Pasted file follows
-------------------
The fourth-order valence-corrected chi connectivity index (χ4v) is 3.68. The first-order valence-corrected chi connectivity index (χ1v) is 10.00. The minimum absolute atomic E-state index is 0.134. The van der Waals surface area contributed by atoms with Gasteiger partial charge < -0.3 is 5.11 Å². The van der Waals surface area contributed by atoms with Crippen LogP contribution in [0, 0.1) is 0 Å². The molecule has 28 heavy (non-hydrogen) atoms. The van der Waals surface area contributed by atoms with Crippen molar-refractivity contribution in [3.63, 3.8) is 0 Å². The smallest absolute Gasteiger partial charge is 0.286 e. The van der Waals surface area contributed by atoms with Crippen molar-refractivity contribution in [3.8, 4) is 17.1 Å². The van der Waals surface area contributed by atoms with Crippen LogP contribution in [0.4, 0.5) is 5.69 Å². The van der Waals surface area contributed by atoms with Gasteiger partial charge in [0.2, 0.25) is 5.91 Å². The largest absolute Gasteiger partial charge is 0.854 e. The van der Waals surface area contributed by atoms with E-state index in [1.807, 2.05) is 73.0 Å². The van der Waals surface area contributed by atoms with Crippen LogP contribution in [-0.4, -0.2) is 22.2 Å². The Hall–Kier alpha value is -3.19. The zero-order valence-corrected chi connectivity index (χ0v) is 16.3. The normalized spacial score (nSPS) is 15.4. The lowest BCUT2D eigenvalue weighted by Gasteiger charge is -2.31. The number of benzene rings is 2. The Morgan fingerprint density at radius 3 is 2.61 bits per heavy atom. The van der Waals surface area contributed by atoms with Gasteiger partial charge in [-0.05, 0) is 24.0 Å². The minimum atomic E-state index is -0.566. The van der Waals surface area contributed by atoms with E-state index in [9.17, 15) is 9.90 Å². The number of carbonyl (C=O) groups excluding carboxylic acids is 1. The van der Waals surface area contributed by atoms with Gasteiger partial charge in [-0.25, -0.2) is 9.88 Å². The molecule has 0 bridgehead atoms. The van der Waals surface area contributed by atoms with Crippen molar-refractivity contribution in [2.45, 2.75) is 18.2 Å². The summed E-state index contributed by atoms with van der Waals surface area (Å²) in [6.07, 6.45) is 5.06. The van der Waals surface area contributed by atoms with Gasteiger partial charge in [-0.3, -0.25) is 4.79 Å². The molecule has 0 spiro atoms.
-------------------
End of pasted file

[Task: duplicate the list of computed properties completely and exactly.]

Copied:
The fourth-order valence-corrected chi connectivity index (χ4v) is 3.68. The first-order valence-corrected chi connectivity index (χ1v) is 10.00. The minimum absolute atomic E-state index is 0.134. The van der Waals surface area contributed by atoms with Gasteiger partial charge < -0.3 is 5.11 Å². The van der Waals surface area contributed by atoms with Crippen LogP contribution in [0, 0.1) is 0 Å². The molecule has 28 heavy (non-hydrogen) atoms. The van der Waals surface area contributed by atoms with Crippen molar-refractivity contribution in [3.63, 3.8) is 0 Å². The smallest absolute Gasteiger partial charge is 0.286 e. The van der Waals surface area contributed by atoms with Crippen molar-refractivity contribution in [3.8, 4) is 17.1 Å². The van der Waals surface area contributed by atoms with Crippen LogP contribution in [0.4, 0.5) is 5.69 Å². The van der Waals surface area contributed by atoms with Gasteiger partial charge in [0.2, 0.25) is 5.91 Å². The largest absolute Gasteiger partial charge is 0.854 e. The van der Waals surface area contributed by atoms with E-state index in [1.807, 2.05) is 73.0 Å². The van der Waals surface area contributed by atoms with Crippen LogP contribution in [-0.4, -0.2) is 22.2 Å². The Hall–Kier alpha value is -3.19. The zero-order valence-corrected chi connectivity index (χ0v) is 16.3. The normalized spacial score (nSPS) is 15.4. The lowest BCUT2D eigenvalue weighted by Gasteiger charge is -2.31. The number of benzene rings is 2. The Morgan fingerprint density at radius 3 is 2.61 bits per heavy atom. The van der Waals surface area contributed by atoms with Gasteiger partial charge in [-0.05, 0) is 24.0 Å². The minimum atomic E-state index is -0.566. The van der Waals surface area contributed by atoms with E-state index in [9.17, 15) is 9.90 Å². The number of carbonyl (C=O) groups excluding carboxylic acids is 1. The van der Waals surface area contributed by atoms with Gasteiger partial charge in [-0.25, -0.2) is 9.88 Å². The molecule has 0 bridgehead atoms. The van der Waals surface area contributed by atoms with Crippen molar-refractivity contribution in [2.45, 2.75) is 18.2 Å². The summed E-state index contributed by atoms with van der Waals surface area (Å²) in [6.07, 6.45) is 5.06. The van der Waals surface area contributed by atoms with Gasteiger partial charge in [-0.3, -0.25) is 4.79 Å². The molecule has 0 spiro atoms.